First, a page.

I asked Stephanie how animal issues rank with Change.org’s members. “While we don’t have a ranking system among our causes,” she said, “animal issues are consistently among the most popular, both in terms of people coming to Change.org to sign campaigns and to start campaigns.” Okay, I responded, tell us a little about those campaigns. Which petitions for animals strike you as particularly meaningful? Stephanie said that one of the biggest victories they’ve had was working with the Ian Somerhalder Foundation (ISF) to push for reform to British Columbia’s animal cruelty laws. (Ian Somerhalder is anactor best known for his roles on Lost and The Vampire Diaries.) “When the story broke earlier this year that 100 sled dogs had been executed after a slow tourist season, animal activists around the world were furious,” explained Stephanie. “Ian wanted to make sure this kind of cruelty didn’t happen again, so ISF started a petition on Change.org, which laid out an ambitious list of improvements to British Columbia’s laws. More than 60,000 Change.org members joined the campaign. When the Sled Dog Task Force — which had been appointed in the wake of the public outcry about the 100 slaughtered sled dogs — submitted its final report to the government, it cited ISF’s Change.org petition, and nearly every recommendation from the petition was adopted by the provincial government.” She is also proud that their petition in support of the California bill on the sale and possession of shark fins attracted more than 27,000 signatures. The governor signed the bill into law last week.
One of the most encouraging aspects of online petitions is that they don’t take a lot of signatures to become an agent of change. “We had one campaign targeting Citibank Singapore, which was offering an incentive for new members to get a discount at a restaurant that served shark fin soup,” said Sarah. “The petition had about 75 signatures in 24 hours, and that was enough to get them to pull that promotion. So it’s not necessarily the number of signatures; sometimes just bringing it to a company’s attention is enough to get them to move on something.” But, I wondered, when a company like Citibank makes a change, how do you know it’s because of the petition? “You have to look at what else is going on in the space. If there are other organizations working on the same issue then you can’t say it was only because of this petition. But in the Citibank case in particular, there was really only this online petition that was calling them out to stop running this promotion. And as soon as the petition started, they ended up pulling the offer. We’ve also had companies respond to our petitions, and sometimes we work with them. It’s not always an antagonistic relationship. Sometimes a company is very willing to work with you as long as you bring it to their attention.”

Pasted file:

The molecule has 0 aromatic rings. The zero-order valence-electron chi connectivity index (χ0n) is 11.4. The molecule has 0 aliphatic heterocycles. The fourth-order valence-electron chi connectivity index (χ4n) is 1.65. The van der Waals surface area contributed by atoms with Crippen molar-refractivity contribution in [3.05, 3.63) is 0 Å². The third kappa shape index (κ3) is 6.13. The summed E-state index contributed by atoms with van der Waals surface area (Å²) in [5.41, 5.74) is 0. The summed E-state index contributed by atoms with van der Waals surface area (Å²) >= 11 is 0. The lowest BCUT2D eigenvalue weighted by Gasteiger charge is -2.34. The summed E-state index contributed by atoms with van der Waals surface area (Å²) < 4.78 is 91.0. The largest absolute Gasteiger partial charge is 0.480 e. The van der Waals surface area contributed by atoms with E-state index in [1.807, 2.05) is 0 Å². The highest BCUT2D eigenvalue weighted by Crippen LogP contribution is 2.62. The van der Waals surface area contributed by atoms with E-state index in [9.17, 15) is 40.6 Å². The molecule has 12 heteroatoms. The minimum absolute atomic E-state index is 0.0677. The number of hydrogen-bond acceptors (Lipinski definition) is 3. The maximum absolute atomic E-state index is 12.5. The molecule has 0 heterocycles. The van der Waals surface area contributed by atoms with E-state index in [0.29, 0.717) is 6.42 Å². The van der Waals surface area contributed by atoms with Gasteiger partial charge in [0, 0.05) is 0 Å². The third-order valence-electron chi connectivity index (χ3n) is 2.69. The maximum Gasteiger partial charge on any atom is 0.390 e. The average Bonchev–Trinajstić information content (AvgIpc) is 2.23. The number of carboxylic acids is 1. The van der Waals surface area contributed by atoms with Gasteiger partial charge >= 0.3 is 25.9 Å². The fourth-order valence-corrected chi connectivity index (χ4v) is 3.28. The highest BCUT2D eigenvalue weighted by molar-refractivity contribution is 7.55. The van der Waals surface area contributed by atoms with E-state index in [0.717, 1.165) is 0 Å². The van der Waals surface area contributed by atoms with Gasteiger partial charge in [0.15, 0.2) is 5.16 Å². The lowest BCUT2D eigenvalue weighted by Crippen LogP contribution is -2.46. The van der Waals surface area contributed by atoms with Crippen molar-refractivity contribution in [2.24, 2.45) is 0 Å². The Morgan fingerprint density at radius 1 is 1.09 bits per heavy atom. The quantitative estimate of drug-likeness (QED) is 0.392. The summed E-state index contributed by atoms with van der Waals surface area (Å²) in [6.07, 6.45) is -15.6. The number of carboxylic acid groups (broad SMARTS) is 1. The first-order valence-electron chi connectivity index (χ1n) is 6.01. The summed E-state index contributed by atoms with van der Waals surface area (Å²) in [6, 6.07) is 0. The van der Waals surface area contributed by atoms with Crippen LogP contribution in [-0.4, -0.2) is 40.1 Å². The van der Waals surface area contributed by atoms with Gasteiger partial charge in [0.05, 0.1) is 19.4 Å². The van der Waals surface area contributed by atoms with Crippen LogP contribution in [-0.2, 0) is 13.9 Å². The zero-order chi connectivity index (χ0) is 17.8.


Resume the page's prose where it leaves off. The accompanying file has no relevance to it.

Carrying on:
Sarah acknowledged that a lot of activists consider social media activism to be a waste of time. “Certainly there’s this criticism that just signing an online petition is slacktivism, and that criticism will probably always exist,” she said. “But I think what our platform shows is that online petitions can be very powerful, and as we move into an increasingly technological age, communications via the Internet is really the wave of the future. It’s not slacktivism; it’s just modern.”
Sarah ended our conversation with this advice: “Don’t ever feel there’s nothing you can do. If you see a problem in your community or the country at large, there is a way for one person to make an impact. There’s no issue that’s too big or too small. It doesn’t cost any money. All you need is an Internet connection.”